This version of "O Holy Night" made the rounds for the internet long enough for internet people to do what they do best: find out who could have butchered the song so delightfully. The answer was a man named Steve Mauldin who was so proud of his recording (or maybe just incensed that other people were taking the credit for it) that he made a YouTube video that laboriously backs up his claim that he and no one else is responsible for this.
What makes Mauldin's version of "O Holy Night" so awesome is not how tuneless it is (and my God is it that - this song makes my cat leave the room) but how passionate. Mauldin loves Jesus and this song clearly gets to him in a profound way. I really believe there's nothing quite like this.
I guess Guster has gone from being an also-ran to being a critically acclaimed also-ran in the last few years but I never really listened to them. This cover of "¿Donde Esta Santa Claus?" is pretty damn charming, though. How does it stack up to the rest of Guster's recorded output? I couldn't tell you...
How Root Boy Slim and the Sex Change Band's "Christmas at K-Mart" became a hit record I do not know. But it did and it is so incredibly awesome. In fact, "Christmas at K-Mart" was so strong it landed the band a cushy record deal and allowed them to put out songs like "Boogie 'til You Puke" and "I'm Not Too Old For You". Then the label dropped them. "Cough syrup sold out tonight / those locker room-users in their usual fright!" Alright...?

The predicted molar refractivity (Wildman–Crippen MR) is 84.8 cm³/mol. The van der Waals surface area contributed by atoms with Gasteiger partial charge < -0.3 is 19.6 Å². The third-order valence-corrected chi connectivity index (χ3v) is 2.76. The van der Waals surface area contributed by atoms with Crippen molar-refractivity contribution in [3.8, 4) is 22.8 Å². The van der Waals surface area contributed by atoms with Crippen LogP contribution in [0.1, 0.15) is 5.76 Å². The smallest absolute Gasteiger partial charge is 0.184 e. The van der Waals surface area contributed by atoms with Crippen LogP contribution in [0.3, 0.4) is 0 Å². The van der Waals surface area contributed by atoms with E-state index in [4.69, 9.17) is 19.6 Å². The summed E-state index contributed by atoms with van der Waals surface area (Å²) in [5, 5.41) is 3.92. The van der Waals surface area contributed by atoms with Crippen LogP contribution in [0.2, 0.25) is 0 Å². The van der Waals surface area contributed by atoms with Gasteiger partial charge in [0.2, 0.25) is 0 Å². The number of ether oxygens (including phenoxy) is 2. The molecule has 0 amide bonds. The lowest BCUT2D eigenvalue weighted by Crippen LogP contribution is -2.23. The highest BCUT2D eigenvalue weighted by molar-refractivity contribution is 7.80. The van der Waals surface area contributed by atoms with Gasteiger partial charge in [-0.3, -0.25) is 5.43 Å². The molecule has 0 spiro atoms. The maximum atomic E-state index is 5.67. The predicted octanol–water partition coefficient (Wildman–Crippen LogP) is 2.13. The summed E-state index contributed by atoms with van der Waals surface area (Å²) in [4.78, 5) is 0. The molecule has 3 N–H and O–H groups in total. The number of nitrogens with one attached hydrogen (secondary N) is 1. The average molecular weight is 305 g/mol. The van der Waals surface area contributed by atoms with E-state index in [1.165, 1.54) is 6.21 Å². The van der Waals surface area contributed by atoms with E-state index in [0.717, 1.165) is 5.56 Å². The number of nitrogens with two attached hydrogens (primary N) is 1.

Is there any Christmas song as sweet and salty as "Fairytale in New York" by the Pogues and Kristy MacColl? When I briefly lived in Ireland I was delighted to find that "Fairytale" was treated with the kind of reverence usually reserved for hymns. It's classic status and memorability are undoubtedly thanks to the song's most infamous couplet: "You're a bum, you're a punk. You're an old slut on junk. / Lying there almost dead on a drip in that bed / You scumbag, you maggot, you cheap, lousy faggot / Happy Christmas your arse, I pray god it's our last."